The Loyola Experience (1993-2009): Optimal Data Analysis in the Department of Psychology

The Loyola Experience (1993-2009): Optimal Data Analysis in the Department of Psychology

Fred B. Bryant, Ph.D.

Loyola University Chicago

This article traces the origins and development of the use of optimal data analysis (ODA) within the Department of Psychology at Loyola University Chicago over the past 17 years. An initial set of ODA-based articles by Loyola faculty laid the groundwork for a sustained upsurge in the use of ODA among graduate students which has lasted for more than a decade and a half. These student projects subsequently fueled an increase in ODA-based publications by other Loyola Psychology faculty, who directly supervised the various student projects. Thus, ODA initially trickled down from faculty to students, but later grew up in the opposite direction. The most frequent use of ODA in Loyola’s Psychology Department has been to conduct classification tree analysis, with less common uses of ODA including optimal discriminant analysis and the iterative structural decomposition of transition tables. As more Loyola Psychology graduate students find academic jobs and continue using ODA in their research, we expect that they will replicate the Loyola experience in these new academic settings.

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Optimal Data Analysis: A General Statistical Analysis Paradigm

Optimal Data Analysis: A General Statistical Analysis Paradigm

Paul R. Yarnold, Ph.D., and Robert C. Soltysik, M.S.

Optimal Data Analysis, LLC

Optimal discriminant analysis (ODA) is a new paradigm in the general statistical analysis of data, which explicitly maximizes the accuracy achieved by a model for every statistical analysis, in the context of exact distribution theory. This paper reviews optimal
analogues of traditional statistical methods, as well as new special-purpose models for which no conventional alternatives exist.

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Maximizing Accuracy of Classification Trees by Optimal Pruning

Maximizing Accuracy of Classification Trees by Optimal Pruning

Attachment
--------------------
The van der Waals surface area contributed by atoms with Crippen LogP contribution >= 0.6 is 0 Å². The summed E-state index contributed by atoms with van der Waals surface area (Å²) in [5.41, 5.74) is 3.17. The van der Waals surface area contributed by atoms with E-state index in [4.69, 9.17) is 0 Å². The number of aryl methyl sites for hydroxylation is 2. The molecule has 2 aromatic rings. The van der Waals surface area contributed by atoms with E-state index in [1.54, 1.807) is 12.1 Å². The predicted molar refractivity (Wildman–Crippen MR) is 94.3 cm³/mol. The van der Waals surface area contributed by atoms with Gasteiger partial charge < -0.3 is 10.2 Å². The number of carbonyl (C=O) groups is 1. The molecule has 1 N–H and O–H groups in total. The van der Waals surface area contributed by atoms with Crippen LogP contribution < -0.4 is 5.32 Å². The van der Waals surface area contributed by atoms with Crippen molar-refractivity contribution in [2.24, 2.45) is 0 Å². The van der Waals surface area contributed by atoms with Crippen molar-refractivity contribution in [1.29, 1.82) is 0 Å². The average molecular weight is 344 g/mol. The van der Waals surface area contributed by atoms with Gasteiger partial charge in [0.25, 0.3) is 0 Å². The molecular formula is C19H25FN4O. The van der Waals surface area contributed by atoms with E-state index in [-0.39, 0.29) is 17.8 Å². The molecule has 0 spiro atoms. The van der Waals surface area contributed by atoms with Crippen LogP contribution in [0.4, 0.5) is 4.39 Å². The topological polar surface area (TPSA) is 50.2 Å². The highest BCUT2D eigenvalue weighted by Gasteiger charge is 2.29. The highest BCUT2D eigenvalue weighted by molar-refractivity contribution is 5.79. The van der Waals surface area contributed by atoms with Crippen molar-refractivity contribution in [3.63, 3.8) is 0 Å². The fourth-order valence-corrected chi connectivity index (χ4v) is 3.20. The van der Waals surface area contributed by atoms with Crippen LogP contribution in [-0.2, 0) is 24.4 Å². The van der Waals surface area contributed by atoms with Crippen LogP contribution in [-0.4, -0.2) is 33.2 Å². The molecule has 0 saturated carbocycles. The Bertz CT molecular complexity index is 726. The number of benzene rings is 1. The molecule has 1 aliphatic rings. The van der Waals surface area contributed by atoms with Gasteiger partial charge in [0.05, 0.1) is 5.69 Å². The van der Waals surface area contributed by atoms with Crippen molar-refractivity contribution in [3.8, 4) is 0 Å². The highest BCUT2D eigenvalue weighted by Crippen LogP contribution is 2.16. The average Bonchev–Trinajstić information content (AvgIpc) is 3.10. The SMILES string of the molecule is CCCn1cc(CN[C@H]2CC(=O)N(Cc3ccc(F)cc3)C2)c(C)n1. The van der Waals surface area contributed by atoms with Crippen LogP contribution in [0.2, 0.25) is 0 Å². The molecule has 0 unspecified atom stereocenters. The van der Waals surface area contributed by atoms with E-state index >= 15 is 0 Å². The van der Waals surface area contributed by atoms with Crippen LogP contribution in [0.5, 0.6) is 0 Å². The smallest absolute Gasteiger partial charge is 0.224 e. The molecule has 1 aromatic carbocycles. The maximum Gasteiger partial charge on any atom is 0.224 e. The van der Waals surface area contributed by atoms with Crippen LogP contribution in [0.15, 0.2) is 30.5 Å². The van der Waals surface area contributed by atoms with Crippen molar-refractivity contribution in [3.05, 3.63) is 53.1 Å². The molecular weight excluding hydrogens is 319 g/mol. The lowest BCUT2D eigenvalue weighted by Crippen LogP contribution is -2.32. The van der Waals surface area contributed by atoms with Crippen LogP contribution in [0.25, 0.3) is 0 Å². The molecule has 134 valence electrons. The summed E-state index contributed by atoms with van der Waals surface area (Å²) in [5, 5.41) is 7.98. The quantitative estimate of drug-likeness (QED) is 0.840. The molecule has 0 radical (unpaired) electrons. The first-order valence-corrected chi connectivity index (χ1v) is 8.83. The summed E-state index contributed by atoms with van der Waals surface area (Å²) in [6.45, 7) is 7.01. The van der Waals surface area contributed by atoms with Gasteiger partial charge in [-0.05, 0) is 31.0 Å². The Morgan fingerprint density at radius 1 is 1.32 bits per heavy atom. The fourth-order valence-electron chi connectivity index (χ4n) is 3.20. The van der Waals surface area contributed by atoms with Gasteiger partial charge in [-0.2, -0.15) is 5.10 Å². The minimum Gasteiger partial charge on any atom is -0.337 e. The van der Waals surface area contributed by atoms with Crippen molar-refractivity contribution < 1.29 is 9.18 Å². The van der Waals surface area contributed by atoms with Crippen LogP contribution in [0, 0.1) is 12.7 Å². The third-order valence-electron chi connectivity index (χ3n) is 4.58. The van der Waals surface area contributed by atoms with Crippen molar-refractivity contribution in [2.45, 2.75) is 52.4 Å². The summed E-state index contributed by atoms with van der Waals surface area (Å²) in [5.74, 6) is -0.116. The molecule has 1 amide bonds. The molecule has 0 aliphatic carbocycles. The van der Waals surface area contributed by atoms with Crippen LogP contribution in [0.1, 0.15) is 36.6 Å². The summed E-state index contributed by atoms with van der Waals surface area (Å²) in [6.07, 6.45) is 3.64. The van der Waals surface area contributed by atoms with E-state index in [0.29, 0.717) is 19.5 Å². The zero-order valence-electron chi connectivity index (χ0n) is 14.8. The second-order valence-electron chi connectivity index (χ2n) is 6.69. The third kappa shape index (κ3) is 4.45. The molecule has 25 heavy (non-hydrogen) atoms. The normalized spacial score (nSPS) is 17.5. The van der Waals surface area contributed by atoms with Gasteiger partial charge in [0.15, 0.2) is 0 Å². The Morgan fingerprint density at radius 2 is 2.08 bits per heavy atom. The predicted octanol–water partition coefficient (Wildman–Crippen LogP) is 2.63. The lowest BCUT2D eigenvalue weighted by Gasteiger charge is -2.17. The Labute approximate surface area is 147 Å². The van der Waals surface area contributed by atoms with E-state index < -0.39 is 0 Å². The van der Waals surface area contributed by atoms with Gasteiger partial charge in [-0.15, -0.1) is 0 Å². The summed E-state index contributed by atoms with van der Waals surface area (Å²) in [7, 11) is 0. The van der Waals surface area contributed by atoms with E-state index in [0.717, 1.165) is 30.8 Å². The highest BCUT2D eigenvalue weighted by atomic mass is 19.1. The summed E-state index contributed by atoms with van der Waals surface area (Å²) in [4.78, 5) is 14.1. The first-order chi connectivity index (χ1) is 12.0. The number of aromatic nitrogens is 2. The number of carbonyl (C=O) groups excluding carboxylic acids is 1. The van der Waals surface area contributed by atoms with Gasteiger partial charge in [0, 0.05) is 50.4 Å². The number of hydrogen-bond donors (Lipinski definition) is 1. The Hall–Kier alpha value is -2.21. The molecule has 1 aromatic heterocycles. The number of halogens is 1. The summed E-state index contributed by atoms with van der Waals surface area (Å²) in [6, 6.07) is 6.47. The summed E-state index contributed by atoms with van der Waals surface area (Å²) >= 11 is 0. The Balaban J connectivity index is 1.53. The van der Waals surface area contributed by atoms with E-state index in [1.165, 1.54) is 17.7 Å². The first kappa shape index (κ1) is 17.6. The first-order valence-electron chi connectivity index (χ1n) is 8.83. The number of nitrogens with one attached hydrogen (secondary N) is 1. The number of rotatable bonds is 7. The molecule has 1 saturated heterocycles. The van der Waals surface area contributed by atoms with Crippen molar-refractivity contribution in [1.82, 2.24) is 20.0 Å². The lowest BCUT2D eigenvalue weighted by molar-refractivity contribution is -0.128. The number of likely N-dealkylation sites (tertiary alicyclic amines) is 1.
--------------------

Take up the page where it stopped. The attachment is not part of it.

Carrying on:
Paul R. Yarnold, Ph.D., and Robert C. Soltysik, M.S.

Optimal Data Analysis, LLC

We describe a pruning methodology which maximizes effect strength for sensitivity of classification tree models. After deconstructing the initial “Bonferroni-pruned” model into all possible nested sub-branches, the sub-branch which explicitly maximizes mean sensitivity is identified. This methodology is illustrated using models predicting in-hospital mortality of 1,193 (Study 1) and 1,660 (Study 2) patients with AIDS-related Pneumocystis carinii pneumonia.

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Two-Group MultiODA: A Mixed-Integer Linear Programming Solution with Bounded M

Two-Group MultiODA: A Mixed-Integer Linear Programming Solution with Bounded M

Robert C. Soltysik, M.S., and Paul R. Yarnold, Ph.D.

Optimal Data Analysis, LLC

Prior mixed-integer linear programming procedures for obtaining two-group multivariable optimal discriminant analysis (MultiODA) models require estimation of the value of a parameter, M. A new formulation is presented which establishes a lower bound for M, which executes more quickly than prior formulations. A sufficient condition for the nonexistence of classification gaps and ambiguous solutions, optimal weighted classification, use of nonlinear terms, selecting an optimal subset of attributes, and aggregation of duplicate observations are discussed. When the design involves six or fewer binary attributes, MultiODA models may easily be obtained for massive samples.

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Unconstrained Covariate Adjustment in CTA

Unconstrained Covariate Adjustment in CTA 

Paul R. Yarnold, Ph.D. and Robert C. Soltysik, M.S.

Optimal Data Analysis, LLC

In traditional statistical covariate analysis it is common practice to force entry of the covariate into the model first, to eliminate the effect of the covariate (i.e., “equate the groups”) on the dependent measure. In contrast, in CTA the covariate is treated as an ordinary attribute which must compete with other eligible attributes for selection into the model based on operator-specified options. This paper illustrates optimal covariate analysis using an application involving predicting patient in-hospital mortality via CTA.

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Maximizing the Accuracy of Probit Models via UniODA

Maximizing the Accuracy of Probit Models via UniODA 

Barbara M. Yarnold, J.D., Ph.D. and Paul R. Yarnold, Ph.D.

Optimal Data Analysis, LLC

Paralleling the procedure used to maximize ESS of linear models derived using logistic regression analysis or Fisher’s discriminant analysis, univariate optimal discriminant analysis (UniODA) is applied to the predicted response function values provided by a
model derived by probit analysis (PA), and returns an adjusted decision criterion for making classification decisions. ESS obtains its theoretical maximum value with this adjusted decision criterion, and the ability of the PA model to return accurate classifications is optimized. UniODA-refinement of a PA model is illustrated using an example involving political science analysis of federal courts.

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